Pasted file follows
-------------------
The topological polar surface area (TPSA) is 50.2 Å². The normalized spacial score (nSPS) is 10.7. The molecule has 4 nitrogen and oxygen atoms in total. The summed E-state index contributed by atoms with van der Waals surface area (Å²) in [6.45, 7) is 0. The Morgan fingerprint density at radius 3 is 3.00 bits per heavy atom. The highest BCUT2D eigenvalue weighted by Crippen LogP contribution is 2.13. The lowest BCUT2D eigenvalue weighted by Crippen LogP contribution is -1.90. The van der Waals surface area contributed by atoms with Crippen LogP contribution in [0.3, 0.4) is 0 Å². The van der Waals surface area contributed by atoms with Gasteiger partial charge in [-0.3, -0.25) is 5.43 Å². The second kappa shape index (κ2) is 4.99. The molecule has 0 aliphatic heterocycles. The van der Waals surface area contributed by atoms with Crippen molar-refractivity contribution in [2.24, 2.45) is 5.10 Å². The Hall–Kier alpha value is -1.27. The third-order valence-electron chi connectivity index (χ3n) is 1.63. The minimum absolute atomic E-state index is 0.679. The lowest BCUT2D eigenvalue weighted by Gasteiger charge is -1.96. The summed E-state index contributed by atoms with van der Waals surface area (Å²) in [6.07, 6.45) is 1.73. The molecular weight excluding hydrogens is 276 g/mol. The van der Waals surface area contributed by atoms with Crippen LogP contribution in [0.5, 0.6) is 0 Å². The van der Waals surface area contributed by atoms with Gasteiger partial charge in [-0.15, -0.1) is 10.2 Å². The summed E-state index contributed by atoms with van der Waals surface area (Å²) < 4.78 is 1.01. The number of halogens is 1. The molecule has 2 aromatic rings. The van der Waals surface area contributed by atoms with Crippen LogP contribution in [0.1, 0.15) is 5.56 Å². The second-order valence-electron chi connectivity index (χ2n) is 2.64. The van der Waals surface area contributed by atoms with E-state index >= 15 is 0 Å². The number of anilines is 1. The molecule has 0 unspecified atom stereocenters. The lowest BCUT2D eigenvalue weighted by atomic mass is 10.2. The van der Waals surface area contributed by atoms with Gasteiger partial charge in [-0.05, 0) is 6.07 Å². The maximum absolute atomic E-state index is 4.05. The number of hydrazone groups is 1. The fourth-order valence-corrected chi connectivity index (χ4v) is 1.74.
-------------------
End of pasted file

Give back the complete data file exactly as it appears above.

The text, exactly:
The topological polar surface area (TPSA) is 50.2 Å². The normalized spacial score (nSPS) is 10.7. The molecule has 4 nitrogen and oxygen atoms in total. The summed E-state index contributed by atoms with van der Waals surface area (Å²) in [6.45, 7) is 0. The Morgan fingerprint density at radius 3 is 3.00 bits per heavy atom. The highest BCUT2D eigenvalue weighted by Crippen LogP contribution is 2.13. The lowest BCUT2D eigenvalue weighted by Crippen LogP contribution is -1.90. The van der Waals surface area contributed by atoms with Crippen LogP contribution in [0.3, 0.4) is 0 Å². The van der Waals surface area contributed by atoms with Gasteiger partial charge in [-0.3, -0.25) is 5.43 Å². The second kappa shape index (κ2) is 4.99. The molecule has 0 aliphatic heterocycles. The van der Waals surface area contributed by atoms with Crippen molar-refractivity contribution in [2.24, 2.45) is 5.10 Å². The Hall–Kier alpha value is -1.27. The third-order valence-electron chi connectivity index (χ3n) is 1.63. The minimum absolute atomic E-state index is 0.679. The lowest BCUT2D eigenvalue weighted by Gasteiger charge is -1.96. The summed E-state index contributed by atoms with van der Waals surface area (Å²) in [6.07, 6.45) is 1.73. The molecular weight excluding hydrogens is 276 g/mol. The van der Waals surface area contributed by atoms with Crippen LogP contribution in [0.5, 0.6) is 0 Å². The van der Waals surface area contributed by atoms with Gasteiger partial charge in [-0.15, -0.1) is 10.2 Å². The summed E-state index contributed by atoms with van der Waals surface area (Å²) < 4.78 is 1.01. The number of halogens is 1. The molecule has 2 aromatic rings. The van der Waals surface area contributed by atoms with Crippen LogP contribution in [0.1, 0.15) is 5.56 Å². The second-order valence-electron chi connectivity index (χ2n) is 2.64. The van der Waals surface area contributed by atoms with E-state index >= 15 is 0 Å². The number of anilines is 1. The molecule has 0 unspecified atom stereocenters. The lowest BCUT2D eigenvalue weighted by atomic mass is 10.2. The van der Waals surface area contributed by atoms with Gasteiger partial charge in [-0.05, 0) is 6.07 Å². The maximum absolute atomic E-state index is 4.05. The number of hydrazone groups is 1. The fourth-order valence-corrected chi connectivity index (χ4v) is 1.74.